Children are not born harsh or brutal. Family brutality causes children to become harsh. Children need to be treated fairly. Physical brutality is destructive to a child. Many people think that rough treatment is “necessary.” Harsh treatment for a child can be part of a nation’s culture or part of a religion. Some teachers are brutal and children learn harshness in school.
Where it Comes From
Physical aggression or threats in a family create an atmosphere of brutality. The worst destruction, however, comes from sexual experiences. Sadistic sexual abuse creates deep and lasting harm. Severe “moral” criticisms of a young person are mental abuse and can create lifelong harm. Children are too young to be exposed to sexual matters that may interest adults.
The computer slogan “garbage in, garbage out” carries a lot of truth. Another good slogan is “Brutality in, brutality out. ” What goes around comes around because the bad experience is stored in emotional armor. Emotional armor exists in chronically tense muscles and rigid attitudes.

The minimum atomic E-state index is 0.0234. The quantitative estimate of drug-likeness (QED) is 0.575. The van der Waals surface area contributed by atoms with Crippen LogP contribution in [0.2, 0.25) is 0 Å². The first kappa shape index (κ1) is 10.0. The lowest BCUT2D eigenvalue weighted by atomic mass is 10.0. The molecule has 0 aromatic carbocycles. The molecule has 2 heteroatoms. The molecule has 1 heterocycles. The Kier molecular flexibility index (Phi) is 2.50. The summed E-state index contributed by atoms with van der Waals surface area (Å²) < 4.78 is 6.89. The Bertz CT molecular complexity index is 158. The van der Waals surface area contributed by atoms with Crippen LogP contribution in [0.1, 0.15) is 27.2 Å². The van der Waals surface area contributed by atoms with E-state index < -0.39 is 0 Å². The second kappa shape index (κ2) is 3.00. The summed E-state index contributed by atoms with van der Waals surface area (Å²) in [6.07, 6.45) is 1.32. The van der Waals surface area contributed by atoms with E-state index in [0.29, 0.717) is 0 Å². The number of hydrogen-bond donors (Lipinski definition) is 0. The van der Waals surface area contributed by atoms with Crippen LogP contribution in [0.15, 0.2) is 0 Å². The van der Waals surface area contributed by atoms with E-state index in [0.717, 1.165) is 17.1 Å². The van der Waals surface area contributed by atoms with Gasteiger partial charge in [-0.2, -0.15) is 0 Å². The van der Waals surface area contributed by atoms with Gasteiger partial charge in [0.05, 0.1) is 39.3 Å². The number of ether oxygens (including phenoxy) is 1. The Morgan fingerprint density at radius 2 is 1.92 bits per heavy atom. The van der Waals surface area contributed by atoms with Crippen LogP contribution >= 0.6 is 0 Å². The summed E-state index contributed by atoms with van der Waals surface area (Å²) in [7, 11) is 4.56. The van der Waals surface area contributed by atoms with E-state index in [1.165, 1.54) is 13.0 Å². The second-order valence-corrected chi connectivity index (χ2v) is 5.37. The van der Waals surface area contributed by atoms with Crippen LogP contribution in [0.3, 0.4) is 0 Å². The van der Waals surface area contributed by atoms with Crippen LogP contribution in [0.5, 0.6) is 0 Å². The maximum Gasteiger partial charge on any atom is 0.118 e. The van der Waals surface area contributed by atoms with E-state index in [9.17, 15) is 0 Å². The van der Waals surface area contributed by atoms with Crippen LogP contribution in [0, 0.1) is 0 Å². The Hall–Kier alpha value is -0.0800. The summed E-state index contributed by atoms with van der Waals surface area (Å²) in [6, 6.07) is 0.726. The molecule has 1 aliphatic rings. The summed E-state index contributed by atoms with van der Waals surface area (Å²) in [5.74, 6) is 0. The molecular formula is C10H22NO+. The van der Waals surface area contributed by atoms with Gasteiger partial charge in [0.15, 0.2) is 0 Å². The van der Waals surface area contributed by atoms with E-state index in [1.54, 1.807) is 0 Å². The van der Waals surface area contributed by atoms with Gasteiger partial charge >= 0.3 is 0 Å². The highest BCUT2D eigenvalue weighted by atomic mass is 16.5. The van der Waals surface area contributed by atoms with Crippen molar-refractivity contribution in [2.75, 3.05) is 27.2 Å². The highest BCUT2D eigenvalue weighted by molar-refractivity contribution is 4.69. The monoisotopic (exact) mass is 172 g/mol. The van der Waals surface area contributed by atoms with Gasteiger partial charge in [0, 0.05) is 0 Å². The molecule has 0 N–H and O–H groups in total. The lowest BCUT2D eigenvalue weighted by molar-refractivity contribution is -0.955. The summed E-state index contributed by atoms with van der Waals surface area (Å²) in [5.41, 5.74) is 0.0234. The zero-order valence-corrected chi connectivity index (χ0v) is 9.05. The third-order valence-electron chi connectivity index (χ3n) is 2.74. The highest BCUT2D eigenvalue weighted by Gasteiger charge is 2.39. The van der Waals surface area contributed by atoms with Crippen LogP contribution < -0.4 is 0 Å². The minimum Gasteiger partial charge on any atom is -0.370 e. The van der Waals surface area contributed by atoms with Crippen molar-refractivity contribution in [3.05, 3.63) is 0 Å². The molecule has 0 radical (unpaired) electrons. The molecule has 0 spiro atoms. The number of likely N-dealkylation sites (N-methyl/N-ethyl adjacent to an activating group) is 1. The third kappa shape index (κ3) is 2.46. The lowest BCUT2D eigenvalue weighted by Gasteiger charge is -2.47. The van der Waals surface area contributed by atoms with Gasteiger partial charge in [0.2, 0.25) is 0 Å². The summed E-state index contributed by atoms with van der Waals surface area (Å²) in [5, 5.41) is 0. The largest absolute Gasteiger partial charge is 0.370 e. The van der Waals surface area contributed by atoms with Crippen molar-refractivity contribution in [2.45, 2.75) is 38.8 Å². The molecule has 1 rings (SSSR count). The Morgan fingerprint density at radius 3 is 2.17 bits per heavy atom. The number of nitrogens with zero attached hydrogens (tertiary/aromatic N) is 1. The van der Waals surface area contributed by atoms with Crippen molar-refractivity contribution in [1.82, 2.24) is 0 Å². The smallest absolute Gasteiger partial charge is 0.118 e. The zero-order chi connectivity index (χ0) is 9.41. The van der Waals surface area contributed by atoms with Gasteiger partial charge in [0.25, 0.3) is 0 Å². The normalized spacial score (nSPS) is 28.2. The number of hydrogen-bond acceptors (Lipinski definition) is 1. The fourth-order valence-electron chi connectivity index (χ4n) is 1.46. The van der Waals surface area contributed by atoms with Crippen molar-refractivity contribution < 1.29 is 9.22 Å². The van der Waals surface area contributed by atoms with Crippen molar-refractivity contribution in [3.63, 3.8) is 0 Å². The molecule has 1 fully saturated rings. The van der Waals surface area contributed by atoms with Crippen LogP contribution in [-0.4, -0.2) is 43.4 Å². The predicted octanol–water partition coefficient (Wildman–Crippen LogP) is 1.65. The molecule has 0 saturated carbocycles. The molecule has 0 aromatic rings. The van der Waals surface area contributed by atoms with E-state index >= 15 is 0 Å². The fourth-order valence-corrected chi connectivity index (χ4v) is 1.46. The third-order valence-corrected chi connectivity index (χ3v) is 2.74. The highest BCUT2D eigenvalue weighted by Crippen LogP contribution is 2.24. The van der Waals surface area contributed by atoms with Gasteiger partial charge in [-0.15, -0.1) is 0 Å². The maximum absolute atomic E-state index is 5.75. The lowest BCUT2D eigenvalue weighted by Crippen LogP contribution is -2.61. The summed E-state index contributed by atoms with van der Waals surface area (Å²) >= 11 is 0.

Discipline should be consistent. Children become anxious when one day they get disciplined for misbehavior, but another day the same behavior is okay.
No one would take pride or pleasure in the use of force unless he or she had learned it – and suffered it – at home growing up. A parent who grew up with rough touching will have developed physical armoring. They may believe that brutality is normal. These attitudes can last a lifetime.
When Trouble Comes Back Around
Muscles and attitudes store the bitter experience as emotional armoring. Armoring keeps brutality out of sight until later in life. Brutality emerges later when opportunity presents. Someone smaller, younger, or naïve may be the perfect target. Then brutality just feels necessary.
No baby is born brutal. Brutal experience makes people brutal.